3. Be quiet. By this, I mean do not immediately post in chats, forums, and mailing lists begging for hand-holding help on every little thing. Learning to code is a complex skill; if you aren’t good at it, there’s little anyone can do to help you. You should be able to learn everything you need to know from the documentation. Learning to program will involve a *lot* of reading. Later on will be the time to post; after you already know enough to help others, but have a question that isn’t obvious from the first paragraph of a chapter in the book.
  4. Pace yourself. Take it a day at a time. Don’t jump around in the documentation; the concepts are presented in order of easiest to hardest, and later concepts will build on earlier ones. Code one example per day. Play with each example and change little things and note what works and what doesn’t. Save your old work in files, with comments! Comment the code as if you were teaching someone else what it does; you will be amazed how much code you will forget years from now.
  5. Lurk in forums and web sites that discuss the language. Become good at finding places where other people asked the same question you have; if you search for your question, you’ll find places where it was asked and answered before. Also, search the Internet for source code; this is another reason to stick to languages which are affiliated with Open Source.
  6. Don’t give up! Keep your hand in; putting the second half of learning a language off until later is the best way to forget the whole thing.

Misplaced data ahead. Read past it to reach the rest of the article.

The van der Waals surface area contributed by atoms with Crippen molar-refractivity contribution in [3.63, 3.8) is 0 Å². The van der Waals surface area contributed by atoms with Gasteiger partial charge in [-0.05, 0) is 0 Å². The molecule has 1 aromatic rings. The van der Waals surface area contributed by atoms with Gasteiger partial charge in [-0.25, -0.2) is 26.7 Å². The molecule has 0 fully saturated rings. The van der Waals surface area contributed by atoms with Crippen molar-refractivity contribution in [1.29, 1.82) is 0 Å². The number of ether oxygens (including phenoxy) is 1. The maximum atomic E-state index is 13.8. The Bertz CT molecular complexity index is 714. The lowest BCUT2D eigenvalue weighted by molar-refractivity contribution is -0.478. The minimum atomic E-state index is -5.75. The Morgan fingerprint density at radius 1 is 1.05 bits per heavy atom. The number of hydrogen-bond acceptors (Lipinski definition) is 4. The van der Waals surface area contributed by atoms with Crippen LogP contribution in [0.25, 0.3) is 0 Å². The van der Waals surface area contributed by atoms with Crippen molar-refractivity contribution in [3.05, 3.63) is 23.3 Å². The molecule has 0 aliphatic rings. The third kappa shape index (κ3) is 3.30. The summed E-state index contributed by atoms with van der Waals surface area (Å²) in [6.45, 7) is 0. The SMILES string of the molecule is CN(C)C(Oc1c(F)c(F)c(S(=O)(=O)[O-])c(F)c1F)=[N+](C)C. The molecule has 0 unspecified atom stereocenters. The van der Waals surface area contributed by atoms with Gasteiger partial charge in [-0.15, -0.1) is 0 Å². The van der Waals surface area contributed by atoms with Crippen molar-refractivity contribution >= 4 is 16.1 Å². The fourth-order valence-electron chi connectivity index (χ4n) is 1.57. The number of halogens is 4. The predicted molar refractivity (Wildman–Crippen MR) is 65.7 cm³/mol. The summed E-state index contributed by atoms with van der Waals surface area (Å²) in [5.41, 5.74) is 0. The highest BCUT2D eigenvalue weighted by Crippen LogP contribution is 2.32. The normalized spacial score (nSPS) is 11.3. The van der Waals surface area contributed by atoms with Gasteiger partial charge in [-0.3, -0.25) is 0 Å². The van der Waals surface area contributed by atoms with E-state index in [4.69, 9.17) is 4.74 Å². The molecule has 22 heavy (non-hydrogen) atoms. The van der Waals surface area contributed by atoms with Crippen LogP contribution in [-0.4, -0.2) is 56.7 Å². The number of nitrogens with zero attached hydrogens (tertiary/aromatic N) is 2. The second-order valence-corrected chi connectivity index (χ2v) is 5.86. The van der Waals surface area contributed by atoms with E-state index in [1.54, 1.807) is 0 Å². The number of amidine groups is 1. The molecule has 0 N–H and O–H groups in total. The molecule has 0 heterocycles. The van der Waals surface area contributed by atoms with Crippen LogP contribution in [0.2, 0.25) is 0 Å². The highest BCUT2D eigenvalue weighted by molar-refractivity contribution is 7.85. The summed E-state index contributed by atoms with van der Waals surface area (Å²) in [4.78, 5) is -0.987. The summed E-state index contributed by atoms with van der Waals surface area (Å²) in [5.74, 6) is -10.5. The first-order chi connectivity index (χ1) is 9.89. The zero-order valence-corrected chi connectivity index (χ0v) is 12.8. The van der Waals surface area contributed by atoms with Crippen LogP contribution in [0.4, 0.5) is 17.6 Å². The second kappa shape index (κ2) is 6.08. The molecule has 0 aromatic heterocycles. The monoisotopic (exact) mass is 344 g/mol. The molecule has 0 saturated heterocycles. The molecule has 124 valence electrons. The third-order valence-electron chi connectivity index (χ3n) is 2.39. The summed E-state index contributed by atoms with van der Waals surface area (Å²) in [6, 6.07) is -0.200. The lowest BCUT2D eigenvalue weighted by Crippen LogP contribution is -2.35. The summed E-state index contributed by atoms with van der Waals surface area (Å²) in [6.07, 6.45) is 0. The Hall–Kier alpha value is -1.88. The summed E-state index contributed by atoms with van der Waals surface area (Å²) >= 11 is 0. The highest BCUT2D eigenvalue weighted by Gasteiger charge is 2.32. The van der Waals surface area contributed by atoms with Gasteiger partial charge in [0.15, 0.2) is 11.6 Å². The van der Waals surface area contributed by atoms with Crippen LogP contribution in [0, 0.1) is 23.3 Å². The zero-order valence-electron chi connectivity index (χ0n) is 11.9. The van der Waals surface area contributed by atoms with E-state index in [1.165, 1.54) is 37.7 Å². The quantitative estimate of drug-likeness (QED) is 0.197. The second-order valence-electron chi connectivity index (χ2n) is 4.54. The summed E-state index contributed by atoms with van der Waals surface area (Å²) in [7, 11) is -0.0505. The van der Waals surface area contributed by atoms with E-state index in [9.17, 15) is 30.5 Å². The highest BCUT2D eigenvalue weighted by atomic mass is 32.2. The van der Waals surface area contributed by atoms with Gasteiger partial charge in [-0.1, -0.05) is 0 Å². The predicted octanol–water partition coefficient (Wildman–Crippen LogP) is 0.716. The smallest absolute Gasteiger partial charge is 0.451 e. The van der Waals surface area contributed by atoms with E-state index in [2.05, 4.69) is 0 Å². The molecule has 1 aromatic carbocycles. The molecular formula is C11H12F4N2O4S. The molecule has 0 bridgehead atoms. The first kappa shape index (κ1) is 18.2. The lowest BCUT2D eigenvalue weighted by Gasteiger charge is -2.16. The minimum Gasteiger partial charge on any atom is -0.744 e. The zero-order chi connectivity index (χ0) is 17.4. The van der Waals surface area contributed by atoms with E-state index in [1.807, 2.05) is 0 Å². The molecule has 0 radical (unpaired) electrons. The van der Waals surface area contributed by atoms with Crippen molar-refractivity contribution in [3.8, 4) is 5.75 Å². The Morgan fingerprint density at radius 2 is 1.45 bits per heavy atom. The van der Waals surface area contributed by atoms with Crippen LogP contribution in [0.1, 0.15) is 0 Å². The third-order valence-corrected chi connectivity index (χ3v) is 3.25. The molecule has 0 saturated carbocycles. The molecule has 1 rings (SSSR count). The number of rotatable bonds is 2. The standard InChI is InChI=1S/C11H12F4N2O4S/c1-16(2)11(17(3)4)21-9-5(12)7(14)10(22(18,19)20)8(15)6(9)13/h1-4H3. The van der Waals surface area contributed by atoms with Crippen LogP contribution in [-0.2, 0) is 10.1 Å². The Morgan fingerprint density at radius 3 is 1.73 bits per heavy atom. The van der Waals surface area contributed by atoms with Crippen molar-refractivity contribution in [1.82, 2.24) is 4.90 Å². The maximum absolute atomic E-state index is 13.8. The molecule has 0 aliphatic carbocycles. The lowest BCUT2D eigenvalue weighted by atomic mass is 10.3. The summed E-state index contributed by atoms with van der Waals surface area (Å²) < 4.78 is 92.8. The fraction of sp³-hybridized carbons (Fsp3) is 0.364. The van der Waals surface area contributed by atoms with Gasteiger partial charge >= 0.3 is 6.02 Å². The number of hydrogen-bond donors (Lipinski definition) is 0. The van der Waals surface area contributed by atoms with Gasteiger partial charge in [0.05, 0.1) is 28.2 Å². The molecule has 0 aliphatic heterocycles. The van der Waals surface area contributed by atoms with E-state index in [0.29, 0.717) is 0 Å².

7. Set learning goals. After studying programming languages for a while, you should have a decent idea of what to expect of yourself. Try writing simple games or even silly tricks; if you find yourself playing with the language in your free time as if it were a toy, you know you’re cut out for programming! One benchmark I have for a general-purpose language is Conway’s Game of Life: it’s an amusing application (a cellular automation simulator), easy enough for the novice to understand, requires an understanding of the basic concepts of coding, and is a challenging enough work-out to test your skills in the language. Once I’ve done Life in a language, I figure I’ve at least become proficient in it.
  8. Now participate in the Internet community surrounding the language. By all means, become active in forums and mailing-lists about it. Find an open-source project using that language and consider joining the team; if you are interested in coding for a living, working on a team for an open-source project will give you some real-world experience programming for a living. You will learn how to co-operate, how to apply standards, how to test and debug, and best of all, you will get some experience collaborating on code. Being good at reading and editing somebody else’s code is an entirely different experience from writing it yourself.

Perhaps we can build a better future. Right now, we currently live in a world where computing technology surrounds us, and yet surveys show a shocking lack of general knowledge the public has about how computers do what they do. Learning to program, even if it’s just a hobbyist interest with one language, will make a person more able to deal with technology for the rest of their days. You learn that the device uses logic and behaves in a predictable manner; you will learn that every device more sophisticated than a microwave oven has it’s own internal syntax and rules. Best of all, technology will make more sense.

Good luck, and happy learning!

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2 Responses to “HOWTO Learn Programming”

  1. webjourneyman Says:

    How much do the Samurais of Code earn these day’s? I.e. how valuable is the craftmanship of stringing together commands and syntaxes on a company computer?

  2. Rea Maor Says:

    Well, if you talk about programming, it’s usually in the very middle of the company hierarchy. experienced programmers earn these days anything from 60k ‘